You usually know you are working with an external recruiter when you visit their office and it is not in the employer’s premises. Email will often provide good indications, too. Notice the domain name in their email address, if you send or receive an email from them. If their address is not from the employer’s domain, like Jane.Doe@[recruiting company] or JaneDoeRecruiting@gmail.com, they are most likely an external recruiter.
How to Work with Internal Recruiters
Very carefully. They are not “on your side” in this process. No matter how friendly, they are not your friend (yet). Always present your “best” self to them. Do not confide in them, or ask them to do you any favors. Be professional and business-like in all your communications with them. Wear your interview outfit if you are invited in for a meeting with them.
Typically, they are your official contact for the process. So, when you have questions or concerns, you are usually advised to contact the recruiter. Be careful not to abuse this contact function because it can have a negative impact on your opportunity with that employer. Do you best to avoid the “difficult-to-work-with” label, because that will greatly reduce (if not eliminate) your opportunities inside that organization.
How to Work with External Recruiters
The best part about working with an external recruiter is that you both usually have the same goal — getting you placed with the employer. Again, don’t tell them your deepest secrets, but do be honest with them about your interests and experience. If you have gaps or other issues, they may be able to help you strategize a way to present yourself in the best light.
Don’t expect them to help you figure out what you want to do, but do expect them to provide you with some insight into what is going on inside the employer’s organization – what the “hot” issues are, who are apt to be your allies in the hiring process, and who the real decision makers are.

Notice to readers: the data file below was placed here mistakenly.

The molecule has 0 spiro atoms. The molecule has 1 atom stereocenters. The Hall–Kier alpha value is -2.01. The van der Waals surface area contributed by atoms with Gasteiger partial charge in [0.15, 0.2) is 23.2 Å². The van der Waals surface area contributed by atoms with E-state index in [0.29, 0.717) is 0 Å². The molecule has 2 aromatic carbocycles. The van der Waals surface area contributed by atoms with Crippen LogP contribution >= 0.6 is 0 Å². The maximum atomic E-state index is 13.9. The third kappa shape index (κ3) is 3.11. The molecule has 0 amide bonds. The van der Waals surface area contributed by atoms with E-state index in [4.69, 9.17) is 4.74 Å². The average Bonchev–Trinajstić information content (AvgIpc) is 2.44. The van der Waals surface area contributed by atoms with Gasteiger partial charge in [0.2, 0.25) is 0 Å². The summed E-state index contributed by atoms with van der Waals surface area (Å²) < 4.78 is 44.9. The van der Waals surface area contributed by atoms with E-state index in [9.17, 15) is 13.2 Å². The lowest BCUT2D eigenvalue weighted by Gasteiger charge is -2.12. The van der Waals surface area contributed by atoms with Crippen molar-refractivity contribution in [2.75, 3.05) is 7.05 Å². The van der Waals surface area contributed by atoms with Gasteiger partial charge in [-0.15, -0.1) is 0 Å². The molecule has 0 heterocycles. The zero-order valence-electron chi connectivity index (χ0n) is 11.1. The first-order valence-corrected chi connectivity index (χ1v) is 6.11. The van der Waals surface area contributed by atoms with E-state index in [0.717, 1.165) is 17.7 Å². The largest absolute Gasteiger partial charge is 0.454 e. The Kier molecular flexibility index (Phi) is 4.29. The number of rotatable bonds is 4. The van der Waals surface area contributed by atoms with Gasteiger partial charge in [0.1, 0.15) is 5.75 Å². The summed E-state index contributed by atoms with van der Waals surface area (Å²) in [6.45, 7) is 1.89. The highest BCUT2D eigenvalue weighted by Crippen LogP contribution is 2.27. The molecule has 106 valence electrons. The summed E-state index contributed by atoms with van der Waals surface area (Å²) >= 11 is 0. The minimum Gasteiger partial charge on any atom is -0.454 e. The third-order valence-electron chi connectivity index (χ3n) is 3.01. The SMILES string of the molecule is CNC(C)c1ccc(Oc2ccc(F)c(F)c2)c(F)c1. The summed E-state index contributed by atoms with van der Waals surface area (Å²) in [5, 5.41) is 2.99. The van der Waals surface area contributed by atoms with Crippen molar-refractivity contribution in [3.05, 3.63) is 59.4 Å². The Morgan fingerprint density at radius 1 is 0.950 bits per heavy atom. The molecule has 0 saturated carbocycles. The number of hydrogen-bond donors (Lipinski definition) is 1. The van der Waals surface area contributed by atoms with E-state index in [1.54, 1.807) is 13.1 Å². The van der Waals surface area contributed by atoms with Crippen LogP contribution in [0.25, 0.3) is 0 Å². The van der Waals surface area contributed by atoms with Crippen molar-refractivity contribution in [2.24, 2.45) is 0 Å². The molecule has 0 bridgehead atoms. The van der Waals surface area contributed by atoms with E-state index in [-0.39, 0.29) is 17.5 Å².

After you have been in for an interview, they may be your primary source of information on what is going on “behind the curtain” during the often extended hiring process. Try very hard not to drive them crazy with daily calls, but do stay in touch.
If you land a job through an external recruiter, be sure to send them a thank you. A good relationship with an external recruiter can be an asset to your career for many years. Connect with them on LinkedIn. Send cards during the holidays. Refer top performers you know to these external recruiters to strengthen your relationship with them and help them to remember you with positive feelings.
Connect with Recruiters
Most external recruiters, and many internal recruiters, are open to LinkedIn connection invitations. Being connected to as many people as possible in LinkedIn is an advantage to them because it enables them to do a substantial amount of research in LinkedIn without paying the extra fee LinkedIn likes to collect from recruiters.
Recruiters often use LinkedIn Groups to find, connect with, and monitor good potential candidates, so join the professional and industry associations appropriate for your career. And don’t forget to join both college and corporate alumni groups, too. Currently, LinkedIn Group members may message each other without being officially connected or having an upgraded membership.
Source: huffingtonpost.com – article by Susan P. Joyce